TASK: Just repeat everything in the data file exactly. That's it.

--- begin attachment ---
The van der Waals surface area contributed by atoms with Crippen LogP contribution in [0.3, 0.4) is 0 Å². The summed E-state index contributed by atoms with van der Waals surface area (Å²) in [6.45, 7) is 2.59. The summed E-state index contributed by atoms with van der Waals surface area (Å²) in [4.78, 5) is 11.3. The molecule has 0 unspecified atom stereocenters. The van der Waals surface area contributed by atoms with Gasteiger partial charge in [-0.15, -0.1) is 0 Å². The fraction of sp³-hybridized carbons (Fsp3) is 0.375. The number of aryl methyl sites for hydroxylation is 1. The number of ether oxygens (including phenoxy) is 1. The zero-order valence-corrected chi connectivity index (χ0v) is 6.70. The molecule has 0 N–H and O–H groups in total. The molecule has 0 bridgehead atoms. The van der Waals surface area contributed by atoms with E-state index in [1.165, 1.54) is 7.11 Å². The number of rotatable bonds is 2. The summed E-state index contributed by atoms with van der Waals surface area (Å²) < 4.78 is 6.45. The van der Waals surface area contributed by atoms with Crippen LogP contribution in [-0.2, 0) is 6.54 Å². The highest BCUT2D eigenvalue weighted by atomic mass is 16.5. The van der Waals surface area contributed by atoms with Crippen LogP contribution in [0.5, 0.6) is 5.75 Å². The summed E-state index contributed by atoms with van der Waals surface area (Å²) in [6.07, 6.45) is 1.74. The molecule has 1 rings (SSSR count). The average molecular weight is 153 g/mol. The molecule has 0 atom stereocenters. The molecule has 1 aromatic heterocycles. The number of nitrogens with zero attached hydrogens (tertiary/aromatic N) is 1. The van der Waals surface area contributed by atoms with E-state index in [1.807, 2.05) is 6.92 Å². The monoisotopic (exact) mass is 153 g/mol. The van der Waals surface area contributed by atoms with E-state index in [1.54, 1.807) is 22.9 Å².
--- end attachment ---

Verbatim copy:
The van der Waals surface area contributed by atoms with Crippen LogP contribution in [0.3, 0.4) is 0 Å². The summed E-state index contributed by atoms with van der Waals surface area (Å²) in [6.45, 7) is 2.59. The summed E-state index contributed by atoms with van der Waals surface area (Å²) in [4.78, 5) is 11.3. The molecule has 0 unspecified atom stereocenters. The van der Waals surface area contributed by atoms with Gasteiger partial charge in [-0.15, -0.1) is 0 Å². The fraction of sp³-hybridized carbons (Fsp3) is 0.375. The number of aryl methyl sites for hydroxylation is 1. The number of ether oxygens (including phenoxy) is 1. The zero-order valence-corrected chi connectivity index (χ0v) is 6.70. The molecule has 0 N–H and O–H groups in total. The molecule has 0 bridgehead atoms. The van der Waals surface area contributed by atoms with E-state index in [1.165, 1.54) is 7.11 Å². The number of rotatable bonds is 2. The summed E-state index contributed by atoms with van der Waals surface area (Å²) < 4.78 is 6.45. The van der Waals surface area contributed by atoms with Crippen LogP contribution in [-0.2, 0) is 6.54 Å². The highest BCUT2D eigenvalue weighted by atomic mass is 16.5. The van der Waals surface area contributed by atoms with Crippen LogP contribution in [0.5, 0.6) is 5.75 Å². The summed E-state index contributed by atoms with van der Waals surface area (Å²) in [6.07, 6.45) is 1.74. The molecule has 1 rings (SSSR count). The average molecular weight is 153 g/mol. The molecule has 0 atom stereocenters. The molecule has 1 aromatic heterocycles. The number of nitrogens with zero attached hydrogens (tertiary/aromatic N) is 1. The van der Waals surface area contributed by atoms with E-state index in [1.807, 2.05) is 6.92 Å². The monoisotopic (exact) mass is 153 g/mol. The van der Waals surface area contributed by atoms with E-state index in [1.54, 1.807) is 22.9 Å².